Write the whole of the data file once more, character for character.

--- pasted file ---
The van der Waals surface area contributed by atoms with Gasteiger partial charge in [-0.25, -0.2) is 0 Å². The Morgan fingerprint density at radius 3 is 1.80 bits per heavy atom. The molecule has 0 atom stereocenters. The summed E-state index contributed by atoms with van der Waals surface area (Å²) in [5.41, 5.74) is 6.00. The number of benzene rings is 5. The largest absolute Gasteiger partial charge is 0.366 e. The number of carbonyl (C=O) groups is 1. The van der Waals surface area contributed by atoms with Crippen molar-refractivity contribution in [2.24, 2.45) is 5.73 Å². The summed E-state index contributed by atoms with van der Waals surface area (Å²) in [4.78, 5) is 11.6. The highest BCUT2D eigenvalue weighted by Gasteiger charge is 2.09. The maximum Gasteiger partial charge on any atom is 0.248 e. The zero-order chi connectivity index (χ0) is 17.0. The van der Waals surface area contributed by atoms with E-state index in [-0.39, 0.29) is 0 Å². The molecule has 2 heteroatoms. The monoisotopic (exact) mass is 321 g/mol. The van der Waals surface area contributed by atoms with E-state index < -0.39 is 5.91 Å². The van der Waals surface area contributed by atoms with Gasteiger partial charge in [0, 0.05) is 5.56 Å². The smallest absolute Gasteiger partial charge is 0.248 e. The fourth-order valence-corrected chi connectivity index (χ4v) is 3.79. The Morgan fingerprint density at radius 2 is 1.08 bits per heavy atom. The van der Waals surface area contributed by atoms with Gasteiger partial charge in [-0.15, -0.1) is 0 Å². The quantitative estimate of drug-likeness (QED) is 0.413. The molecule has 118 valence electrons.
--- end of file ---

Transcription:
The van der Waals surface area contributed by atoms with Gasteiger partial charge in [-0.25, -0.2) is 0 Å². The Morgan fingerprint density at radius 3 is 1.80 bits per heavy atom. The molecule has 0 atom stereocenters. The summed E-state index contributed by atoms with van der Waals surface area (Å²) in [5.41, 5.74) is 6.00. The number of benzene rings is 5. The largest absolute Gasteiger partial charge is 0.366 e. The number of carbonyl (C=O) groups is 1. The van der Waals surface area contributed by atoms with Crippen molar-refractivity contribution in [2.24, 2.45) is 5.73 Å². The summed E-state index contributed by atoms with van der Waals surface area (Å²) in [4.78, 5) is 11.6. The highest BCUT2D eigenvalue weighted by Gasteiger charge is 2.09. The maximum Gasteiger partial charge on any atom is 0.248 e. The zero-order chi connectivity index (χ0) is 17.0. The van der Waals surface area contributed by atoms with E-state index in [-0.39, 0.29) is 0 Å². The molecule has 2 heteroatoms. The monoisotopic (exact) mass is 321 g/mol. The van der Waals surface area contributed by atoms with E-state index < -0.39 is 5.91 Å². The van der Waals surface area contributed by atoms with Gasteiger partial charge in [0, 0.05) is 5.56 Å². The smallest absolute Gasteiger partial charge is 0.248 e. The fourth-order valence-corrected chi connectivity index (χ4v) is 3.79. The Morgan fingerprint density at radius 2 is 1.08 bits per heavy atom. The van der Waals surface area contributed by atoms with Gasteiger partial charge in [-0.15, -0.1) is 0 Å². The quantitative estimate of drug-likeness (QED) is 0.413. The molecule has 118 valence electrons.